Nature’s Inspiration Venue Brought to Life

By Ron Erskine, Board President

All of us at Committee for Green Foothills are extremely excited about this year’s Nature’s Inspiration celebration on September 24; and with good reason. Number one, of course, is that we will be honoring Joan Baez, a truly remarkable and influential woman. But we are also pleased to be hosting the event in Coyote Valley where Committee for Green Foothills was an important player leading to POST’s recent purchase of key habitat that was slated for development. Nature’s Inspiration is an opportunity to highlight this important region where we will focus much of our attention in the coming years.

On a recent visit to Coyote Ranch, where Nature’s Inspiration will take place, I was accompanied by Mike Monroe, a longtime supporter of Committee for Green Foothills. During the visit, Mike shared some of his great historic knowledge about the Valley of Heart’s Delight with me.

The beautiful white two-story house that dominates the property was built in the late 1800’s by Fiacro Fisher (Fisher Creek in Coyote Valley, a key wildlife corridor there, is named for the family). In 1834, Juan Alvires received a grant for the original 20,000-acre Rancho “Refugio de la Laguna Seca” property that ran from the ranch house all the way down to Cochrane Road in Morgan Hill. Faced with financial difficulties, Alvires sold the Rancho to William Fisher in 1845. The Fisher Family moved into the Alvires adobe and lived there until the ranch house was built around 1873. In his 1846 expedition to California, John C. Fremont (along with guide Kit Carson) spent time at Coyote Ranch. “The place which I had selected for rest and re-fitting was a rancho called the Laguna, belonging to Mr. Fisher. I remained here until February, in the most delightful spring season of a most delightful climate.”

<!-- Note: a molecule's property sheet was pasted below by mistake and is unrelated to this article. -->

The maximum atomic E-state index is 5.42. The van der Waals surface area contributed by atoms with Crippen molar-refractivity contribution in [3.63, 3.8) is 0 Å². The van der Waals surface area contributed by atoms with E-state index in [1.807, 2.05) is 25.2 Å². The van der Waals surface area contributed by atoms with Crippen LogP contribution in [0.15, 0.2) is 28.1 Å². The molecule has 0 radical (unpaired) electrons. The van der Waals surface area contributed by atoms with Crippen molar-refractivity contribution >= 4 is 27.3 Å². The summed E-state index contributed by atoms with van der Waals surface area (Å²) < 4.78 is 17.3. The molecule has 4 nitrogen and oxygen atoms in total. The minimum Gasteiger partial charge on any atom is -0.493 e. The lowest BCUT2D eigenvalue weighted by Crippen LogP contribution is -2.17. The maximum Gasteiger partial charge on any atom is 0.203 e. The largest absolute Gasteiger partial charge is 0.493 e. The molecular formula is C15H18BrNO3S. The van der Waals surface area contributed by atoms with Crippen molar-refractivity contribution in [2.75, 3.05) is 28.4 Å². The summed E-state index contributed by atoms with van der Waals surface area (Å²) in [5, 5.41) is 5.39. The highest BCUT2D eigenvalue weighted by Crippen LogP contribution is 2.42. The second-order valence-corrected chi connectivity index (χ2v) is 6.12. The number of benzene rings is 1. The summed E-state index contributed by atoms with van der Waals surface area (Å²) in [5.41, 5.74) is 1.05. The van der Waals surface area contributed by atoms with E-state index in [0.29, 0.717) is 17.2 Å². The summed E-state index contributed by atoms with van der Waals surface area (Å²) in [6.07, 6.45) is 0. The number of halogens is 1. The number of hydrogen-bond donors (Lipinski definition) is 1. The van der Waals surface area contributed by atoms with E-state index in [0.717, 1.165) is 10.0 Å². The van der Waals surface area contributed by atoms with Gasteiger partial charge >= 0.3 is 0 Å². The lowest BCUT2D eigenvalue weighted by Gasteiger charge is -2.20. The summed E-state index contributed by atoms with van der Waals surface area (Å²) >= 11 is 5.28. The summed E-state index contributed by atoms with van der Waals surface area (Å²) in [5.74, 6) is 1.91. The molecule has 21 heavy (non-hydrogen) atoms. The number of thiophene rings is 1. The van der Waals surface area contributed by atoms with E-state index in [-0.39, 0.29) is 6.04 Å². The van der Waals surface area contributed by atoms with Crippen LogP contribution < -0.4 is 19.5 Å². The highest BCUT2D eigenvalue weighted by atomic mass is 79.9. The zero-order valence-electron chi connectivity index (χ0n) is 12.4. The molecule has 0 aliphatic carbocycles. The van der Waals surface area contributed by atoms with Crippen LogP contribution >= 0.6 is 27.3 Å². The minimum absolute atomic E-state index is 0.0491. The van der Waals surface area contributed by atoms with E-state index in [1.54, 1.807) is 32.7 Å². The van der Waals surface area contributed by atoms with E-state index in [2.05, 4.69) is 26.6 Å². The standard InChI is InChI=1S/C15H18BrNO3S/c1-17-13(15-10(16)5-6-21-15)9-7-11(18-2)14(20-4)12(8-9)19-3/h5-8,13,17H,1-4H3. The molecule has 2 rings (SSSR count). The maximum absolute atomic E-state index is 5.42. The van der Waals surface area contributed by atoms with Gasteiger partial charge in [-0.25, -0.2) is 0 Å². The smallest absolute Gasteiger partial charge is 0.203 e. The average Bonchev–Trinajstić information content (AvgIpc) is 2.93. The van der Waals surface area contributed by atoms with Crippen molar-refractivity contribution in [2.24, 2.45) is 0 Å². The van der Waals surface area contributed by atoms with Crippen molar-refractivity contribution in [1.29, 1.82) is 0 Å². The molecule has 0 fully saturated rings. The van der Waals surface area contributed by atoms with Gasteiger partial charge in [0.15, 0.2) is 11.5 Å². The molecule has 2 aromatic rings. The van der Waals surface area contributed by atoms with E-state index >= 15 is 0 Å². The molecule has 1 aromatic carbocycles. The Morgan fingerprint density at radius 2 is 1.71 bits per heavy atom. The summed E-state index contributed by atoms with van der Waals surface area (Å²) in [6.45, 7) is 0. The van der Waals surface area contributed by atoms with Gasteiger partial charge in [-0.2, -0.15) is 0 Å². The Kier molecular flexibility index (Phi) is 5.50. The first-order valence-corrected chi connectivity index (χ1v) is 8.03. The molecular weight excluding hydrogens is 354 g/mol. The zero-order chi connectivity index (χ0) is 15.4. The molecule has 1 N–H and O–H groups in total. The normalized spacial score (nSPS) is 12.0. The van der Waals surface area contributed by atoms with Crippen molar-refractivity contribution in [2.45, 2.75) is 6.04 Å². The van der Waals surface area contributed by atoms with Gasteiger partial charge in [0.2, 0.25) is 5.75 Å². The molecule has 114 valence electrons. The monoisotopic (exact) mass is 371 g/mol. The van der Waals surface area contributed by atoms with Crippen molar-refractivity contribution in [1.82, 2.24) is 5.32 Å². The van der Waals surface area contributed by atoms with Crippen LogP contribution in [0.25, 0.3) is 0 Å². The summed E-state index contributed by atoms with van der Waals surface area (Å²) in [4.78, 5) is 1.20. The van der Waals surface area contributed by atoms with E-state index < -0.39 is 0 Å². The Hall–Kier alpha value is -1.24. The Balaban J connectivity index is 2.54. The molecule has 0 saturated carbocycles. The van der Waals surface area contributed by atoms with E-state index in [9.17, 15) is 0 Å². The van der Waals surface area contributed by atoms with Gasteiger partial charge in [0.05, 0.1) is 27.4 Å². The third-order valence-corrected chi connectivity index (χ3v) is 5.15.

The region close to the ranch house, called Coyote Narrows (near Metcalf Road), was originally the site of an Ohlone village named Matalan. Their proximity to the Santa Clara Mission led to their assimilation there after 1777. There are several archeological sites nearby, including archeological sites.

Thank you, Mike, for sharing this bit of history and adding to our appreciation of Coyote Valley. The only thing missing from the history lesson is just how beautiful a place it is. It will be a great Nature’s Inspiration.  

Get your tickets today for Nature’s Inspiration on September 24.

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